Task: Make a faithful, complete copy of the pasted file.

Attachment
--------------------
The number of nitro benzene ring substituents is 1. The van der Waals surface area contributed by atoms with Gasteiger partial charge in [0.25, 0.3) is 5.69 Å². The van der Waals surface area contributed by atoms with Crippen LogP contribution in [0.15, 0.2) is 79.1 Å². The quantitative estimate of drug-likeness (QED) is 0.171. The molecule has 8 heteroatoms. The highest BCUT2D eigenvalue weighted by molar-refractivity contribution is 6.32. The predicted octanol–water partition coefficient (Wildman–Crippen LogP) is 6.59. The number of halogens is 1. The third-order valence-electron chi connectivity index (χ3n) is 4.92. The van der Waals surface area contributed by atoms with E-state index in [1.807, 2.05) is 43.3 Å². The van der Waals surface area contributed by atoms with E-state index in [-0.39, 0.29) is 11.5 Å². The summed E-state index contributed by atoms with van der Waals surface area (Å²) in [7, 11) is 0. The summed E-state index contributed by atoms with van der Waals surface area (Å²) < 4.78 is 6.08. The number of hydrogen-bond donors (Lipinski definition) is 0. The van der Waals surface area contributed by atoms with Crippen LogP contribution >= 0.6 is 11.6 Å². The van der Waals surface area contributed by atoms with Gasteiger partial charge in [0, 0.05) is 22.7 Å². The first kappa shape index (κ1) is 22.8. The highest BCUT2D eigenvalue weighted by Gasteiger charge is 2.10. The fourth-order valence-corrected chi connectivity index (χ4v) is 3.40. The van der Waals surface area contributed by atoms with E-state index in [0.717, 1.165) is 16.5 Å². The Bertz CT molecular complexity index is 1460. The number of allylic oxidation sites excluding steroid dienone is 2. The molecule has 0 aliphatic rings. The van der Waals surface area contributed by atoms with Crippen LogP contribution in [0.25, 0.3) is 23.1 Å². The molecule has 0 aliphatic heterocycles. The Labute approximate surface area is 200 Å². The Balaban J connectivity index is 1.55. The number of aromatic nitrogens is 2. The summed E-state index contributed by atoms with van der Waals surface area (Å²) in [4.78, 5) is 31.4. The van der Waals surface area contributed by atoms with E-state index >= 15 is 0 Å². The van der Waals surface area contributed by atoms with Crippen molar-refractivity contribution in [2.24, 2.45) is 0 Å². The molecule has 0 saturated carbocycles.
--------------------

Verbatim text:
The number of nitro benzene ring substituents is 1. The van der Waals surface area contributed by atoms with Gasteiger partial charge in [0.25, 0.3) is 5.69 Å². The van der Waals surface area contributed by atoms with Crippen LogP contribution in [0.15, 0.2) is 79.1 Å². The quantitative estimate of drug-likeness (QED) is 0.171. The molecule has 8 heteroatoms. The highest BCUT2D eigenvalue weighted by molar-refractivity contribution is 6.32. The predicted octanol–water partition coefficient (Wildman–Crippen LogP) is 6.59. The number of halogens is 1. The third-order valence-electron chi connectivity index (χ3n) is 4.92. The van der Waals surface area contributed by atoms with E-state index in [1.807, 2.05) is 43.3 Å². The van der Waals surface area contributed by atoms with E-state index in [-0.39, 0.29) is 11.5 Å². The summed E-state index contributed by atoms with van der Waals surface area (Å²) in [7, 11) is 0. The summed E-state index contributed by atoms with van der Waals surface area (Å²) < 4.78 is 6.08. The number of hydrogen-bond donors (Lipinski definition) is 0. The van der Waals surface area contributed by atoms with Crippen LogP contribution >= 0.6 is 11.6 Å². The van der Waals surface area contributed by atoms with Gasteiger partial charge in [0, 0.05) is 22.7 Å². The first kappa shape index (κ1) is 22.8. The highest BCUT2D eigenvalue weighted by Gasteiger charge is 2.10. The fourth-order valence-corrected chi connectivity index (χ4v) is 3.40. The van der Waals surface area contributed by atoms with E-state index in [0.717, 1.165) is 16.5 Å². The Bertz CT molecular complexity index is 1460. The number of allylic oxidation sites excluding steroid dienone is 2. The molecule has 0 aliphatic rings. The van der Waals surface area contributed by atoms with Crippen LogP contribution in [0.25, 0.3) is 23.1 Å². The molecule has 0 aliphatic heterocycles. The Labute approximate surface area is 200 Å². The Balaban J connectivity index is 1.55. The number of aromatic nitrogens is 2. The summed E-state index contributed by atoms with van der Waals surface area (Å²) in [4.78, 5) is 31.4. The van der Waals surface area contributed by atoms with E-state index >= 15 is 0 Å². The van der Waals surface area contributed by atoms with Crippen molar-refractivity contribution in [2.24, 2.45) is 0 Å². The molecule has 0 saturated carbocycles.